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Miss Halcombe's own impression was that the owner of the Asylum had not been received into the confidence of Sir Percival and the Count. His consenting at all to let her visit his patient seemed to afford one proof of this, and his readiness in making admissions which could scarcely have escaped the lips of an accomplice, certainly appeared to furnish another.

For example, in the course of the introductory conversation which took place, he informed Miss Halcombe that Anne Catherick had been brought back to him, with the necessary order and certificates, by Count Fosco, on the twenty-seventh of July, the Count also producing a letter of explanations and instructions signed by Sir Percival Glyde. On receiving his inmate again, the proprietor of the Asylum acknowledged that he had observed some curious personal changes in her. Such changes, no doubt, were not without precedent in his experience of persons mentally afflicted. Insane people were often, at one time, outwardly as well as inwardly, unlike what they were at another; the change from better to worse, or from worse to better, in the madness, having a necessary tendency to produce alterations of appearance externally. He allowed for these; and he allowed also for the modification in the form of Anne Catherick's delusion, which was reflected, no doubt, in her manner and expression. But he was still perplexed, at times, by certain differences between his patient before she had escaped and his patient since she had been brought back. Those differences were too minute to be described. He could not say, of course, that she was absolutely altered in height or shape or complexion, or in the colour of her hair and eyes, or in the general form of her face: the change was something that he felt, more than something that he saw. In short, the case had been a puzzle from the first, and one more perplexity was added to it now.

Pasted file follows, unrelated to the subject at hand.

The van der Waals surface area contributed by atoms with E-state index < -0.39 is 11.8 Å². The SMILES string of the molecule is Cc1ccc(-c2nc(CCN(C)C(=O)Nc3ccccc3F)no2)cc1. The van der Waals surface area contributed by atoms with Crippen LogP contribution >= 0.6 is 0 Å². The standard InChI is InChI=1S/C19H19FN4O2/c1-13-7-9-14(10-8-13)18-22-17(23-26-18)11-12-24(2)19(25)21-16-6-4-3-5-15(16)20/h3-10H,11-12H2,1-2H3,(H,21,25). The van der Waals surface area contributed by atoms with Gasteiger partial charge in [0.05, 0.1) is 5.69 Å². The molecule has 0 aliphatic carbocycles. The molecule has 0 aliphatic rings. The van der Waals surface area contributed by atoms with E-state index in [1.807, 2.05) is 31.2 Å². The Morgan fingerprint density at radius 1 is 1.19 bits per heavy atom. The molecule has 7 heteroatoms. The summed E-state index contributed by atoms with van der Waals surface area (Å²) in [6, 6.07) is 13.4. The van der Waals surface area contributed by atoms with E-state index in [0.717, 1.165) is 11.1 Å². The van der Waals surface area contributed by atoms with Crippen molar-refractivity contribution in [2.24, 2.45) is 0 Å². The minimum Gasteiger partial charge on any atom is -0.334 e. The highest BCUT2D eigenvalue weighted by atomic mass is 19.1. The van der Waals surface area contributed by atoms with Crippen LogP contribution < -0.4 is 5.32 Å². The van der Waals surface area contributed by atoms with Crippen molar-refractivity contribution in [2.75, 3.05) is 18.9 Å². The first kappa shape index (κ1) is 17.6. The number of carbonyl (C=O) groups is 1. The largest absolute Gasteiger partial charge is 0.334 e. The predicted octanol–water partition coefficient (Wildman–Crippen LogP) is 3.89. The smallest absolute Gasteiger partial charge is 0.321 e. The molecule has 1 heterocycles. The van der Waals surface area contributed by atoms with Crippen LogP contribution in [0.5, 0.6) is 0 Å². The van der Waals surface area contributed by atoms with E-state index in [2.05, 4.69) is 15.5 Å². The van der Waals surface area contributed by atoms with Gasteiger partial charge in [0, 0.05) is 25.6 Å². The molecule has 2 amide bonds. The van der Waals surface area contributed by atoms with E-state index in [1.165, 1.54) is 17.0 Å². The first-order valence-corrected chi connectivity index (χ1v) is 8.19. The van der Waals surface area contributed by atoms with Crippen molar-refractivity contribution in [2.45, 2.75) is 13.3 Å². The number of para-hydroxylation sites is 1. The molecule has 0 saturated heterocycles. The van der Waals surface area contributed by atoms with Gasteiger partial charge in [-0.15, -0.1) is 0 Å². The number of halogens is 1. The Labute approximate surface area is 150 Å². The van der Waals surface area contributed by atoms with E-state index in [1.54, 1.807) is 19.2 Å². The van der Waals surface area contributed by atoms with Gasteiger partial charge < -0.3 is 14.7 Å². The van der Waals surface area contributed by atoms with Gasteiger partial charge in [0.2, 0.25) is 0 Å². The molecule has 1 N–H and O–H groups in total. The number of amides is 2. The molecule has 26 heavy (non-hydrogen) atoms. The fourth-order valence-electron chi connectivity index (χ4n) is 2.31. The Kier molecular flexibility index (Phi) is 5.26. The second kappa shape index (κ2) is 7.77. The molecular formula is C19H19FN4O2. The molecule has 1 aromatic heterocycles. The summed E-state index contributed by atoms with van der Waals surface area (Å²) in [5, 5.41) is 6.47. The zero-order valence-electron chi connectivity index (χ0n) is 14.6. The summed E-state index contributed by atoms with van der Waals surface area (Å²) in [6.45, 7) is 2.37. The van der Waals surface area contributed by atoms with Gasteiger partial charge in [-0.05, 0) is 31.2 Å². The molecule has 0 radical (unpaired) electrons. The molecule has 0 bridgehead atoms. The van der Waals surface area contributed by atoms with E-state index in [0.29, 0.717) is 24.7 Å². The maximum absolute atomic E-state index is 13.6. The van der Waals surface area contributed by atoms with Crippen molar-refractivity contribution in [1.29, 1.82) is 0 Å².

It cannot be said that this conversation led to the result of even partially preparing Miss Halcombe's mind for what was to come. But it produced, nevertheless, a very serious effect upon her. She was so completely unnerved by it that some little time elapsed before she could summon composure enough to follow the proprietor of the Asylum to that part of the house in which the inmates were confined.

On inquiry, it turned out that the supposed Anne Catherick was then taking exercise in the grounds attached to the establishment. One of the nurses volunteered to conduct Miss Halcombe to the